Making a living from their hobby is the dream of many craftspeople. In a slight change of pace, I explore here how they can turn this dream into reality. I’ve focused on woodland crafts because, as an amateur green woodworker, that’s what I know about. But the lessons are the same for pretty much anyone wanting to turn pro.
As our jobs become more stressful and less secure, an increasing number of us spend our few idle moments wondering what it would be like to jack in the day job and make a living by doing something that we truly love. Whether it is managing a woodland, making chairs or carving spoons, the thought of using our skills to create an exciting and profitable business holds many of us in its thrall. But what would it be like to turn our hobby into our livelihood? And how can we make it happen? Continue reading →
The Higher Education Funding Council for England (HEFCE) is asking universities and colleges in England to present information about their income and expenditure in a way that is transparent and accessible to students and to the general public. This draws on research undertaken for HEFCE by Sockmonkey Consulting and the National Union of Students (NUS). Continue reading →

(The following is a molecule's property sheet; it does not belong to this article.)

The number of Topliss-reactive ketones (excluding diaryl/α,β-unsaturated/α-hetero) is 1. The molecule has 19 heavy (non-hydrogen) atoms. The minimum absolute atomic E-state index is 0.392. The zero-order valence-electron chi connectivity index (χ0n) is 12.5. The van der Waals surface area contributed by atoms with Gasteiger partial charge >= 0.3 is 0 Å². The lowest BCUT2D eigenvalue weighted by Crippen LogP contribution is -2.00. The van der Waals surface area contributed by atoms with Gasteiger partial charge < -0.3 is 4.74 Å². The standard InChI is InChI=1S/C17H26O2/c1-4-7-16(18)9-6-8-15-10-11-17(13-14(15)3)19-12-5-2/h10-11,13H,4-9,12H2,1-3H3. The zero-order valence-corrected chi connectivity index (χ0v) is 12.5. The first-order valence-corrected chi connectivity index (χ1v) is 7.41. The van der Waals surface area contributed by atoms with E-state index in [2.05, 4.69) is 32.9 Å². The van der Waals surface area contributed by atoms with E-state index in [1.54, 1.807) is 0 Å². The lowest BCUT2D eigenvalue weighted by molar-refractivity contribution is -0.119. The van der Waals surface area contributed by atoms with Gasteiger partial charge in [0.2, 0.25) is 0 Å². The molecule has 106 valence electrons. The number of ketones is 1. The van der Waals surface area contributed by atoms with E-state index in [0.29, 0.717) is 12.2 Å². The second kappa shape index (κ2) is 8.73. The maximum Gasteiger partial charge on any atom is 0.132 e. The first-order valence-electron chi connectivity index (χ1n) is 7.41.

In these times of austerity, there’s a greater focus than ever on how much things cost. I’m working with several of my public sector clients, for example, to help them to work out the cost of the services they provide and to use this information to make better decisions. The same is true across the commercial sector, where lower costs equal higher profits. Except that they don’t always. Not in the big scheme of things. Continue reading →
Donations and sponsorship add up to big money in the public sector. Most hospitals have at least one fundraising campaign. Local authorities have long sought and received corporate funding for roadside planting and summer festivals. You can even sponsor a police car. But as cash flow gets tighter and new sources of income look more appealing, it is important that we think carefully about where the money comes from. Continue reading →
There is often a tendency to think that any problems within an organisation can be resolved, or any desired improvements made, with the application of a new process or the implementation of a shiny new piece of software. While understandable, this is potentially problematic. Because organisations are not about systems, processes and software – they are about people. Continue reading →